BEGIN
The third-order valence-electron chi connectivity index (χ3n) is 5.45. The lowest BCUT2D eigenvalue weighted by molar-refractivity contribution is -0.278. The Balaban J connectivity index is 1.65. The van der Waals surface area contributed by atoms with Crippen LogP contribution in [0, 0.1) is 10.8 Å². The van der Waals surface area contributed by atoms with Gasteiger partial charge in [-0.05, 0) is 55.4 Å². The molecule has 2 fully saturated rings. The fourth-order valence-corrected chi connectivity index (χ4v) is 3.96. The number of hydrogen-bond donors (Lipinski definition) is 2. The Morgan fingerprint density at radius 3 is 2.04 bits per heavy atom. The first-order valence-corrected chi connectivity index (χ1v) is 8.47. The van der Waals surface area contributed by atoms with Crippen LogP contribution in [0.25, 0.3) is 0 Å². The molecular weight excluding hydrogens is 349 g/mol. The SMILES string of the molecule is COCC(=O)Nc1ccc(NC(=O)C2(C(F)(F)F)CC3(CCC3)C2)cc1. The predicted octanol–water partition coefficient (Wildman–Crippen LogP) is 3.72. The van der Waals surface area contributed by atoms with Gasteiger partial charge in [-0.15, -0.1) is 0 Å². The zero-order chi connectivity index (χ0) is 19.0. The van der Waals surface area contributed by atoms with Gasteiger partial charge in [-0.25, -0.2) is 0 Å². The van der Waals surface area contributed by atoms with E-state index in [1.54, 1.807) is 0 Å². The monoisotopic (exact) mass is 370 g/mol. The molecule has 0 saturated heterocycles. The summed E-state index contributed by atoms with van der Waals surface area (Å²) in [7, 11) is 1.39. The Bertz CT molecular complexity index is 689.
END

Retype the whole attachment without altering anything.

The third-order valence-electron chi connectivity index (χ3n) is 5.45. The lowest BCUT2D eigenvalue weighted by molar-refractivity contribution is -0.278. The Balaban J connectivity index is 1.65. The van der Waals surface area contributed by atoms with Crippen LogP contribution in [0, 0.1) is 10.8 Å². The van der Waals surface area contributed by atoms with Gasteiger partial charge in [-0.05, 0) is 55.4 Å². The molecule has 2 fully saturated rings. The fourth-order valence-corrected chi connectivity index (χ4v) is 3.96. The number of hydrogen-bond donors (Lipinski definition) is 2. The Morgan fingerprint density at radius 3 is 2.04 bits per heavy atom. The first-order valence-corrected chi connectivity index (χ1v) is 8.47. The van der Waals surface area contributed by atoms with Crippen LogP contribution in [0.25, 0.3) is 0 Å². The molecular weight excluding hydrogens is 349 g/mol. The SMILES string of the molecule is COCC(=O)Nc1ccc(NC(=O)C2(C(F)(F)F)CC3(CCC3)C2)cc1. The predicted octanol–water partition coefficient (Wildman–Crippen LogP) is 3.72. The van der Waals surface area contributed by atoms with Gasteiger partial charge in [-0.15, -0.1) is 0 Å². The zero-order chi connectivity index (χ0) is 19.0. The van der Waals surface area contributed by atoms with Gasteiger partial charge in [-0.25, -0.2) is 0 Å². The van der Waals surface area contributed by atoms with E-state index in [1.54, 1.807) is 0 Å². The monoisotopic (exact) mass is 370 g/mol. The molecule has 0 saturated heterocycles. The summed E-state index contributed by atoms with van der Waals surface area (Å²) in [7, 11) is 1.39. The Bertz CT molecular complexity index is 689.